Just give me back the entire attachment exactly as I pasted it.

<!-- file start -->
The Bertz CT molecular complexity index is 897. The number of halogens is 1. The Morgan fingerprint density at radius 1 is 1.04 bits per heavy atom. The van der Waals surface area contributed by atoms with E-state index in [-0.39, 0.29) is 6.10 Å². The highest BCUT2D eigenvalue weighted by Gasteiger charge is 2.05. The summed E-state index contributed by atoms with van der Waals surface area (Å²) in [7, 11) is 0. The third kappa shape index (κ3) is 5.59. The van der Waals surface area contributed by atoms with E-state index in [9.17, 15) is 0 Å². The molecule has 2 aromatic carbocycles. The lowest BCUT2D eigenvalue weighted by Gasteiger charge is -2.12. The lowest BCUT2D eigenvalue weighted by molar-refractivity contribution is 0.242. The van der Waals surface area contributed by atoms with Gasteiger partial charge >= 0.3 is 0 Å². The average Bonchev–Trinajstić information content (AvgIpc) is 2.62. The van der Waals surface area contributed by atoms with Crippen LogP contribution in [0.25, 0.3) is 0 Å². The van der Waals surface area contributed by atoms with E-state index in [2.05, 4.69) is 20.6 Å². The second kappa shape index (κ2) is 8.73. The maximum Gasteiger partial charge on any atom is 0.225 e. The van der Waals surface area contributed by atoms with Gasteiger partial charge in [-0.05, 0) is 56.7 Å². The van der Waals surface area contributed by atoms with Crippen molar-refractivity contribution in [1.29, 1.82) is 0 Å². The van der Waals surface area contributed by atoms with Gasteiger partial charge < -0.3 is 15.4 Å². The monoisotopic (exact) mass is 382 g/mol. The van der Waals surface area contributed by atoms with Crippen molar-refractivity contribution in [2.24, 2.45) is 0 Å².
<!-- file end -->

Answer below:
The Bertz CT molecular complexity index is 897. The number of halogens is 1. The Morgan fingerprint density at radius 1 is 1.04 bits per heavy atom. The van der Waals surface area contributed by atoms with E-state index in [-0.39, 0.29) is 6.10 Å². The highest BCUT2D eigenvalue weighted by Gasteiger charge is 2.05. The summed E-state index contributed by atoms with van der Waals surface area (Å²) in [7, 11) is 0. The third kappa shape index (κ3) is 5.59. The van der Waals surface area contributed by atoms with E-state index in [9.17, 15) is 0 Å². The molecule has 2 aromatic carbocycles. The lowest BCUT2D eigenvalue weighted by Gasteiger charge is -2.12. The lowest BCUT2D eigenvalue weighted by molar-refractivity contribution is 0.242. The van der Waals surface area contributed by atoms with Gasteiger partial charge >= 0.3 is 0 Å². The average Bonchev–Trinajstić information content (AvgIpc) is 2.62. The van der Waals surface area contributed by atoms with Crippen LogP contribution in [0.25, 0.3) is 0 Å². The van der Waals surface area contributed by atoms with E-state index in [2.05, 4.69) is 20.6 Å². The second kappa shape index (κ2) is 8.73. The maximum Gasteiger partial charge on any atom is 0.225 e. The van der Waals surface area contributed by atoms with Gasteiger partial charge in [-0.05, 0) is 56.7 Å². The van der Waals surface area contributed by atoms with Crippen molar-refractivity contribution in [1.29, 1.82) is 0 Å². The van der Waals surface area contributed by atoms with Gasteiger partial charge < -0.3 is 15.4 Å². The monoisotopic (exact) mass is 382 g/mol. The van der Waals surface area contributed by atoms with Crippen molar-refractivity contribution in [2.24, 2.45) is 0 Å².